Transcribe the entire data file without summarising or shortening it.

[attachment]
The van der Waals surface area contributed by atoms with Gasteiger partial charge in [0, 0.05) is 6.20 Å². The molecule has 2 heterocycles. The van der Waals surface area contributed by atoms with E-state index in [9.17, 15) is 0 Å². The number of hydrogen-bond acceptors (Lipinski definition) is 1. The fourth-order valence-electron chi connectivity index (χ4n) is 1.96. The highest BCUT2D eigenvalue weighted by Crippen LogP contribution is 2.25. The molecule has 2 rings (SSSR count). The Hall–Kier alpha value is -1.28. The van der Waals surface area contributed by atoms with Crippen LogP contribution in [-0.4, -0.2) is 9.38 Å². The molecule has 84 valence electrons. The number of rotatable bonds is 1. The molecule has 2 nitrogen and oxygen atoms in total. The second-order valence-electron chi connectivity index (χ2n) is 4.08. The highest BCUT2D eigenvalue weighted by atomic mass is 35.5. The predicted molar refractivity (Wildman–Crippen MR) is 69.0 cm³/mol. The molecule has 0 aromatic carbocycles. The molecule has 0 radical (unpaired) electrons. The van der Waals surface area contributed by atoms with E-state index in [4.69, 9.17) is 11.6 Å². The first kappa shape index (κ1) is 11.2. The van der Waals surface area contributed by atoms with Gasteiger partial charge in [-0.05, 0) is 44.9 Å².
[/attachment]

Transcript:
The van der Waals surface area contributed by atoms with Gasteiger partial charge in [0, 0.05) is 6.20 Å². The molecule has 2 heterocycles. The van der Waals surface area contributed by atoms with E-state index in [9.17, 15) is 0 Å². The number of hydrogen-bond acceptors (Lipinski definition) is 1. The fourth-order valence-electron chi connectivity index (χ4n) is 1.96. The highest BCUT2D eigenvalue weighted by Crippen LogP contribution is 2.25. The molecule has 2 rings (SSSR count). The Hall–Kier alpha value is -1.28. The van der Waals surface area contributed by atoms with Crippen LogP contribution in [-0.4, -0.2) is 9.38 Å². The molecule has 84 valence electrons. The number of rotatable bonds is 1. The molecule has 2 nitrogen and oxygen atoms in total. The second-order valence-electron chi connectivity index (χ2n) is 4.08. The highest BCUT2D eigenvalue weighted by atomic mass is 35.5. The predicted molar refractivity (Wildman–Crippen MR) is 69.0 cm³/mol. The molecule has 0 aromatic carbocycles. The molecule has 0 radical (unpaired) electrons. The van der Waals surface area contributed by atoms with E-state index in [4.69, 9.17) is 11.6 Å². The first kappa shape index (κ1) is 11.2. The van der Waals surface area contributed by atoms with Gasteiger partial charge in [-0.05, 0) is 44.9 Å².